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Industry News

Stores are key to retail, no matter what they’re called

Walmart will no longer have two names. Up to now, the corporation has gone by Wal-Mart Stores Inc., while the stores have simply been called Walmart. Now Walmart will serve as the name for both company and stores.

The decision is tied up with the retailer’s omni-channel ambitions, the company told The Washington Post. Roughly 95 percent of Walmart’s sales continue to be generated in its stores, but the company has snapped up several big online operators, including Jet.com and Bonobos, to burnish its e-commerce business. The company, which is spending big to add online grocery and same-day delivery services, says online transactions are surging.

“This is a company looking to communicate a sense of ubiquity,” Phillip Davis, president of Tungsten Branding, a North Carolina firm that provides company-naming services, told the newspaper.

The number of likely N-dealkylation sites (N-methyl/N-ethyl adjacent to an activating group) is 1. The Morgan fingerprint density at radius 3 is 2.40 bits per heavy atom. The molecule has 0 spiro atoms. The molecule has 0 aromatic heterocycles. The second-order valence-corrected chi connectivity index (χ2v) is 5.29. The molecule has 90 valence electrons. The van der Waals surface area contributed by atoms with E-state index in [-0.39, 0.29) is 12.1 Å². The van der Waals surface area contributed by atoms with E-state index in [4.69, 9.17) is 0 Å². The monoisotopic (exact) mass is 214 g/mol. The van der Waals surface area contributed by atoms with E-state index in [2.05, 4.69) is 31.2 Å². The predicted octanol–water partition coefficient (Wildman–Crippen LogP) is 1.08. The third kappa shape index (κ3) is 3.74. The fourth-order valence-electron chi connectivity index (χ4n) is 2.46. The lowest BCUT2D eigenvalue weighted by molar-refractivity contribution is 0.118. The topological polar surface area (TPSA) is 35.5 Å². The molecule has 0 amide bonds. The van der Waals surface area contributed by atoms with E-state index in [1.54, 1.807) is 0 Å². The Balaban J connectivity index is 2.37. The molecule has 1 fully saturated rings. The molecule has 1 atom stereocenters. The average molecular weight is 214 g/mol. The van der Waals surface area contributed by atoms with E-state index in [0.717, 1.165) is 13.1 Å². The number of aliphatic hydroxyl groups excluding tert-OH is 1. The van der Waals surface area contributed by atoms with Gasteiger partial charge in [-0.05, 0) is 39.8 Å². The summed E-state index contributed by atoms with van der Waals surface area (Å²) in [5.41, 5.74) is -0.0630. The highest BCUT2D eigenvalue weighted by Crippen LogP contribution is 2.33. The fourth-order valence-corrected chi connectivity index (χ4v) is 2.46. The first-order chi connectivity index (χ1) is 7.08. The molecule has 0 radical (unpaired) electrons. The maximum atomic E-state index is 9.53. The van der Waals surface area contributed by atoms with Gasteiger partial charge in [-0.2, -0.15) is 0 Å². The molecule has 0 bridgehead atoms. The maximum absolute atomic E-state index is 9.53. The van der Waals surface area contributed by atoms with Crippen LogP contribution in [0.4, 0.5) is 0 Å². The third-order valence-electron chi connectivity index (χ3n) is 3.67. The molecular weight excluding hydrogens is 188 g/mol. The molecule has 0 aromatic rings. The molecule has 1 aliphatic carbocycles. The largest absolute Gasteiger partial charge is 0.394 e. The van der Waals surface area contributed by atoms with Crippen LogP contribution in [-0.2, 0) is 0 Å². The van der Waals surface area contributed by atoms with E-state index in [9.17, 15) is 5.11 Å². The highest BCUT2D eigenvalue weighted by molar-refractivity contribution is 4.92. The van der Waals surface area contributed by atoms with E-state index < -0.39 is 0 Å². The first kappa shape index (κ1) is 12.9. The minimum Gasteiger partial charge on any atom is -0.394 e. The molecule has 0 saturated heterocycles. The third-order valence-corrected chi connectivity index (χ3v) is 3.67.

Walmart was incorporated as Wal-Mart, Inc., in 1969 and became Wal-Mart Stores the following year when it went public.

Other companies have changed their names to reflect evolution in their own growth or in the market: Apple Computer, for one, became simply Apple. Developers have renamed shopping centers using such monikers as “town square” to encourage people to think of the centers as more than just places to shop.

Meanwhile, despite its efforts to develop omni-channel operations, Walmart apparently still has preferences for how it prefers that customers should shop: Prices for merchandise ordered online are lower for those who opt to go and pick the items up at the store, rather than having them delivered.

By Edmund Mander

Director, Editor-In-Chief/SCT